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What is Multiple Sclerosis?
Multiple Sclerosis (MS) is a disease of the central nervous system (including the brain and spinal cord) in which the nerves
The myelin is the covering or insulation for nerves. It improves the conduction of impulses along the nerves. Patients with MS have
inflammation, which causes the myelin to disappear. Due to the inflammation and deterioration of the myelin, permanent nerve
damage is caused. As the MS progresses, the patient experiences a progressive interference with functions that are controlled by
the central nervous system.
Who does Multiple Sclerosis affect?
Approximately 350,000 people in the United States have MS. The norm is to be diagnosed with MS between 20 to 50 years of age,
although there have been cases of children and the elderly population being diagnosed as well. Women are twice as likely to be
diagnosed with MS and MS is twice as likely to occur amongst Caucasians.
Etiology or Cause of Multiple Sclerosis
The cause of MS is still unknown. Many researchers have focused in the past 20 years on disorders of the immune system and
genetics for explanations.
One theory involves the immune system. The immune system is the body’s defender, it is highly organized and regulated. If
triggered by an aggressor or foreign object, the immune system mounts a defensive action, which identifies and attacks the invader,
and then withdraws. This process depends on rapid communication among the immune (?) cells and the production of cells that can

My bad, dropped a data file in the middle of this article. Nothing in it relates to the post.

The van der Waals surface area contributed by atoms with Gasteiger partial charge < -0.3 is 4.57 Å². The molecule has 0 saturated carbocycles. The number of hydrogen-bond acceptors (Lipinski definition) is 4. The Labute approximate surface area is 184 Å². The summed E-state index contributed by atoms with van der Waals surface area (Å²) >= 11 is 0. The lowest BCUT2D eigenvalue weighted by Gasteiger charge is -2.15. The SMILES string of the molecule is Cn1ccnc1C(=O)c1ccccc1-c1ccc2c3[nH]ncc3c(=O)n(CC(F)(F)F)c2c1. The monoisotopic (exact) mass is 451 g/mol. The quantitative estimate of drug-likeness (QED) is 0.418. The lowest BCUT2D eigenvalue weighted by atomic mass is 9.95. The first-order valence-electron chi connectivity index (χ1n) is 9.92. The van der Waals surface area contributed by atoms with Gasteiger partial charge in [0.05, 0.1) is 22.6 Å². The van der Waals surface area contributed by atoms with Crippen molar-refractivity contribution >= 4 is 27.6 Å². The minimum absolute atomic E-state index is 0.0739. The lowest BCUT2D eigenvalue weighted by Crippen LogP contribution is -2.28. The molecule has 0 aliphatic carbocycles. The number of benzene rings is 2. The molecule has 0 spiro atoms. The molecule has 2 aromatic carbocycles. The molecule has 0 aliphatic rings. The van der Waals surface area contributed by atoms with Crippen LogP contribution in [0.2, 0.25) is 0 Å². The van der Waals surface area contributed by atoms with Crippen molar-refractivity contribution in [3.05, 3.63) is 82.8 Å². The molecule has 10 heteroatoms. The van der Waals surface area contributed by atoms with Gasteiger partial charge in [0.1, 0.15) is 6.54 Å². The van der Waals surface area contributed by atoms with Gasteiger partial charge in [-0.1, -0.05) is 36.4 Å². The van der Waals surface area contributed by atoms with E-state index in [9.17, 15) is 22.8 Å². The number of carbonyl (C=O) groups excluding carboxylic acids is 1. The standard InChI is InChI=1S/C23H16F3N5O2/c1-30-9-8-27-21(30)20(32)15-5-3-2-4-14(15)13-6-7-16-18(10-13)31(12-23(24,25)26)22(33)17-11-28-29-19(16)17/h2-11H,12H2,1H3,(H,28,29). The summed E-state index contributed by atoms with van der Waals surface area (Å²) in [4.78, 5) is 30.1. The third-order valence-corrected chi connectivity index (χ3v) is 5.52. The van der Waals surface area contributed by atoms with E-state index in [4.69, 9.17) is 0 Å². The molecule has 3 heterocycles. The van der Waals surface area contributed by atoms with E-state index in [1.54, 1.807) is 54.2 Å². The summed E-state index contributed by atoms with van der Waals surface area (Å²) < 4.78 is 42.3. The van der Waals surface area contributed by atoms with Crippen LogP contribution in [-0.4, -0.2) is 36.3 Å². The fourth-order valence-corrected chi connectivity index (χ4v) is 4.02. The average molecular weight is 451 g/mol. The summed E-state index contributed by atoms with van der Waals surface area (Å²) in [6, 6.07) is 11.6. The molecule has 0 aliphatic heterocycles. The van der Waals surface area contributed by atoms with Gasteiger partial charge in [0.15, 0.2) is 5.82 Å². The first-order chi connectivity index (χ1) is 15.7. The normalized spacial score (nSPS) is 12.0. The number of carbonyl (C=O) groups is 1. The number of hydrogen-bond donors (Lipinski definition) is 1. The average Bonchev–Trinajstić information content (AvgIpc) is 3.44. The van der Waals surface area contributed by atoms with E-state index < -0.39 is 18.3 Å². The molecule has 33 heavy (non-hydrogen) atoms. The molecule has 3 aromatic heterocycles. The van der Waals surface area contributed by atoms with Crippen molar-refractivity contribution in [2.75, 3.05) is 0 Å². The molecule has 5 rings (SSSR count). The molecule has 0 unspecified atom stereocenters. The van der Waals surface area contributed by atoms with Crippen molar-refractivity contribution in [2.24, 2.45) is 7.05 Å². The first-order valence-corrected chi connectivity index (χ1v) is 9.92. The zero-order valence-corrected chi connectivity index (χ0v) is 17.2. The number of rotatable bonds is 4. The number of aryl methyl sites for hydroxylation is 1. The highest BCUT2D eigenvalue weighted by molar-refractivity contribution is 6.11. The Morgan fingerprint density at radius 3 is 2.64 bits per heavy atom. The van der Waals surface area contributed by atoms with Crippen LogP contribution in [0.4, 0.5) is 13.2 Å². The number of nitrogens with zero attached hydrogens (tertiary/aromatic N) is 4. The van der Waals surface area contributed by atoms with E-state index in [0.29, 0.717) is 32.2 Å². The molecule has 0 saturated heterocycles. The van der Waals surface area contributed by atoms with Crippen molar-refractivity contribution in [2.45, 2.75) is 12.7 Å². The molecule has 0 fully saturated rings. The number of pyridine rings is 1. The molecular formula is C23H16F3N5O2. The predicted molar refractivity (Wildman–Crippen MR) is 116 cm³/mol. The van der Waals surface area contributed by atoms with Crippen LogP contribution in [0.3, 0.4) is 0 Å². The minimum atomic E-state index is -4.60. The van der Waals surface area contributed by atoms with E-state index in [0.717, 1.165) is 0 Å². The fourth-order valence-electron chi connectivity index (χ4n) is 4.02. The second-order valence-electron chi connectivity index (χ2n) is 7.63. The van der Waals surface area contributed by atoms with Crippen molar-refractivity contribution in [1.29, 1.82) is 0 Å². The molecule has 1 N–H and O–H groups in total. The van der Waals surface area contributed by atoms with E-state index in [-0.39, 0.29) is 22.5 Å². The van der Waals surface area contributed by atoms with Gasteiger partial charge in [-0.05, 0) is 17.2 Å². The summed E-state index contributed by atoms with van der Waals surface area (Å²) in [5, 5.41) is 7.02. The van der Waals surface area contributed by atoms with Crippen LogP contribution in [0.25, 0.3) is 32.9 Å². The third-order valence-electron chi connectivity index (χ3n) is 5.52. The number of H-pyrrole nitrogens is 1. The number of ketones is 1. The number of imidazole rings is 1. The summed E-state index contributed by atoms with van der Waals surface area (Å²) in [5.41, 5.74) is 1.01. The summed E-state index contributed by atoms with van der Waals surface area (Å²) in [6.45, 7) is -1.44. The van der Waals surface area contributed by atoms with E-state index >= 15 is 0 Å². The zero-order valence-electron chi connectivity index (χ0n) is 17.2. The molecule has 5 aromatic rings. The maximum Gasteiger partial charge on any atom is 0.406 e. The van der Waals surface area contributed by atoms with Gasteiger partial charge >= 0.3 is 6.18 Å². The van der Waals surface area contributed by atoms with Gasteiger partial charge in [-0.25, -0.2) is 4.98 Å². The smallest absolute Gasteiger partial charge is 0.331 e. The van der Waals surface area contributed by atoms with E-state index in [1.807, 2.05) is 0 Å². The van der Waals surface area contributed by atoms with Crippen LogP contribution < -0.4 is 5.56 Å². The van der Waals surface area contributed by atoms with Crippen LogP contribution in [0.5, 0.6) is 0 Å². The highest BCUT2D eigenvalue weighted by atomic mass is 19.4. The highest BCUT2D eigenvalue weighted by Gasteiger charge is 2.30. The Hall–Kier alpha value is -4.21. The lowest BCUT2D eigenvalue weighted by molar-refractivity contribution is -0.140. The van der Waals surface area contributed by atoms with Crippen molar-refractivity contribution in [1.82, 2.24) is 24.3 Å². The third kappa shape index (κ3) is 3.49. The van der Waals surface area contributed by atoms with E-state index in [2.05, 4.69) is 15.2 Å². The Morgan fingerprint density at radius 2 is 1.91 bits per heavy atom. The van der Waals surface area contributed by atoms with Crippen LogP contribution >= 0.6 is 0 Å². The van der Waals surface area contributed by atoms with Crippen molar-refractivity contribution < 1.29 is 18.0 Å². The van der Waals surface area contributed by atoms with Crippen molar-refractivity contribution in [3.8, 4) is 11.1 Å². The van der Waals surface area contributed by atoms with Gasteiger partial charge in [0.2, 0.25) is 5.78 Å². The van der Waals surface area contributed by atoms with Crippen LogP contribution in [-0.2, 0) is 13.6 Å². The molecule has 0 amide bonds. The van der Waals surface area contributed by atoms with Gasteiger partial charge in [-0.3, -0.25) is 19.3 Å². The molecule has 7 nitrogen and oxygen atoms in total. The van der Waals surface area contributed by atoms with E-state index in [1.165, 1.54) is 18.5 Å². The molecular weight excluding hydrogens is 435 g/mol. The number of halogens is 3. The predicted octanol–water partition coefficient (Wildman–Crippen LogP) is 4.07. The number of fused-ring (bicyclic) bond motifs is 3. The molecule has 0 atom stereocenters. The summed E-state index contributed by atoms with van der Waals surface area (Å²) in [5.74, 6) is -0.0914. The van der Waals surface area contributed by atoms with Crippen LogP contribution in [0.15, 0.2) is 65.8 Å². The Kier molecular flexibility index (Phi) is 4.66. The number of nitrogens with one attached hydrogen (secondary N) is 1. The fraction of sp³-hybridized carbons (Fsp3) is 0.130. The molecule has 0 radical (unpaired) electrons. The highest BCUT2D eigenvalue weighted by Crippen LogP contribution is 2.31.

destroy the intruder. In patients with MS, researchers suspect that a foreign agent, such as a virus, alters the immune system so
that it perceives the myelin as an intruder and attacks it.
When our normally protective immune system is directed against the body’s own tissues, it is called autoimmunity. Multiple
Sclerosis is believed to be a disease of autoimmunity. While some of the myelin may be repaired after the assault, some of the
nerves are stripped of their myelin causing demyelination
(When our normally protective immune system is directed against the body’s own tissues, it is called an autoimmune response.
Multiple Sclerosis is believed to be a disease of autoimmunity. While some of the myelin may be repaired after the assault, some of
the nerves are stripped of their myelin causing demyelination.)
Is Multiple Sclerosis inherited?
Although the role is unclear, genetics does play a role in MS. The chance increases in families where a first degree relative has the
disease. Thus, a brother or sister, parent, or a child of a person with MS stands a one to three percent (1% - 3%) chance of
developing MS. An identical twin runs nearly a thirty percent (30%) chance of acquiring MS, where as a non-identical twin has only a
4% chance of acquiring MS. The general population has less than a one percent (< 1%) chance of developing MS. These statistics
suggest that there is a genetic factor
Symptoms of Multiple Sclerosis
Some symptoms of MS include, but are not limited to:
Muscle spasms
Visual disturbances
Limb weakness
Loss of sensation, speech impediment, tremors, or dizziness
Manic depressions
Uncontrollable urge to laugh or weep
Muscle Spasms
One of the most common symptoms of Multiple Sclerosis is muscle spasms. A muscle spasm is an involuntary contraction of a